The ongoing refugee and migrant crisis in the Aegean has taken a dramatic turn in recent days with an escalating humanitarian situation on the land and sea borders between Greece and Turkey.
After Turkey removed its border restrictions with Greece on February 29, thousands of people began to make their way across the country to the Greek border. They have been met with tear gas, and warning shots fired by the Greek coastguard at boats trying to cross the Aegean sea.
The latest “crisis” started suddenly – yet migration in the region has been going on for many years, if not millennia. As an ancient route of cultural and trade interchange, the Aegean has always been a sea of overlapping waves of migrations – and the rich history of this criss-crossing is ever-present in the region today.
My ongoing research in the Greek islands and mainland suggests the living memory of previous experiences of displacement forms a vivid background to the current arrival of refugees, who have been coming since the Syrian civil war intensified in around 2015.
On February 29, Turkey woke up to the news that at least 30 of its soldiers had been killed in an air attack at an army base in Idlib in northern Syria. Turkish political leaders responded by promising to retaliate in what is another escalation of the military conflict in the region.
But the Turkish president, Recep Tayyip Erdoğan, also made good on a previous threat and declared that no migrant attempting to leave the country via the border with Greece would be stopped. This was a major shift in policy since the signing of a 2016 deal between Turkey and the EU, under which Erdoğan agreed to regulate and reduce the migrant flows to Europe in exchange for financial support.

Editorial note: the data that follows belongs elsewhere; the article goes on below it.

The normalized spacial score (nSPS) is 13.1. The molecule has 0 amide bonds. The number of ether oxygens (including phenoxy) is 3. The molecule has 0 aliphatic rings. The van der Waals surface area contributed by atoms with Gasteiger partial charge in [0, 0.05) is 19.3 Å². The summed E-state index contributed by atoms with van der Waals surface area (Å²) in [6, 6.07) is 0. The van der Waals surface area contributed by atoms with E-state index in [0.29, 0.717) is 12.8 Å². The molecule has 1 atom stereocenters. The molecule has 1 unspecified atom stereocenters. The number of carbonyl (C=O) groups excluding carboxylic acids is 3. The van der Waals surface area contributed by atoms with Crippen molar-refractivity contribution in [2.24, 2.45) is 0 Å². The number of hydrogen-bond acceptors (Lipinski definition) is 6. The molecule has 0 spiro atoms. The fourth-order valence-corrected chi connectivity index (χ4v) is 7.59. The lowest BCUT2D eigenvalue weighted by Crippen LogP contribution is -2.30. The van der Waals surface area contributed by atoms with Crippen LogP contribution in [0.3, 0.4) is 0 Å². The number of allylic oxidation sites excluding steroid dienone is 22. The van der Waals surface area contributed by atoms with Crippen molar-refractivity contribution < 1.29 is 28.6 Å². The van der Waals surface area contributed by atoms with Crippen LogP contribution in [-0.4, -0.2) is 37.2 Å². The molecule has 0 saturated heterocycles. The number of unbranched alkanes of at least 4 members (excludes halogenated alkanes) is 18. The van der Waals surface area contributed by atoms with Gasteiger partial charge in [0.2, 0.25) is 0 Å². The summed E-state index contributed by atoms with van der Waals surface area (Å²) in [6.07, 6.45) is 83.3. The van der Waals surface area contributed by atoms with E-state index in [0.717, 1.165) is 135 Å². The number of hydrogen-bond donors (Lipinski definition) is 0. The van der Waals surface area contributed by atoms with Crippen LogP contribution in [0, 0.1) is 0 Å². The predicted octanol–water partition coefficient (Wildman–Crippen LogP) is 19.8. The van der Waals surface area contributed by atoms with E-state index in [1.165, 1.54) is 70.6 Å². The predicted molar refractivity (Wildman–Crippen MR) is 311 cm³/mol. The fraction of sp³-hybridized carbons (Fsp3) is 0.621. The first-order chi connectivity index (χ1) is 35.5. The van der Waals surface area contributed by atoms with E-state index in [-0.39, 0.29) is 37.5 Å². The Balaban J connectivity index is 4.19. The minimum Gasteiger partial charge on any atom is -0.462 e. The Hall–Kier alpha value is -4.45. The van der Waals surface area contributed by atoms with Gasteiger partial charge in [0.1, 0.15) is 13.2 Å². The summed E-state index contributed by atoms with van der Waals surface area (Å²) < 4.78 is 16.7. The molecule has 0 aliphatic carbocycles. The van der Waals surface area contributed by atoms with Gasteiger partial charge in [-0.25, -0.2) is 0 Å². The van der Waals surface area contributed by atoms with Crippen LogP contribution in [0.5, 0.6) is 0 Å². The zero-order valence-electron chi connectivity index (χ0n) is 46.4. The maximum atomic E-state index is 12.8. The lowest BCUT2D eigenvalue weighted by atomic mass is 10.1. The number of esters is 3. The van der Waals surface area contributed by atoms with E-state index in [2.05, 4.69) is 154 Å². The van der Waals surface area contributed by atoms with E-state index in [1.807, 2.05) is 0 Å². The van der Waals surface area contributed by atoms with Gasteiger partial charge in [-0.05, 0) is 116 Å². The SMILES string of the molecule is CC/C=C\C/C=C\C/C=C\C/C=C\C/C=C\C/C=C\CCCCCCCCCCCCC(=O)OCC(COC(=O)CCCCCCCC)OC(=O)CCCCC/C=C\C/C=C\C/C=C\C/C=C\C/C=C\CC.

In a matter of two days, tens of thousands gathered at the main checkpoints at the land and sea borders, only to find that the Greek side was closed. In response, the government announced that Greece would not accept any more irregular migrants, nor would it process any asylum applications for a month.
Despite criticism from humanitarian agencies and European parliamentarians over the legality and legitimacy of such measures, the Greek government stood firm. On 3 March, the EU Commission’s president, Ursula von der Leyen, travelled to the border city of Evros and thanked Greece “for being our European aspida.” By using the Greek word for shield, and reiterating that the Greek borders were European borders, she gave the Greek prime minister a strong message of unity and support.
Half open, half closed
Those who wish to believe that a half-closed border is still half open continue to wait for their ever-slimmer chances to enter Greece. Thousands of people are spending days and nights in near freezing temperatures in the buffer zone between the two borders with only limited humanitarian assistance provided by locals and NGOs.
In the Aegean islands, the situation is even thornier. As of 31 January, 2020, there were 115,600 refugees and migrants in Greece, according to the UNHCR. So far, there have been 8,432 arrivals in 2020. While the numbers are not at the levels they were in 2015, when Greece was caught off guard in the initial phases of refugee flows, it’s not the quantity of the migrants but the changes in the quality of their reception that matters.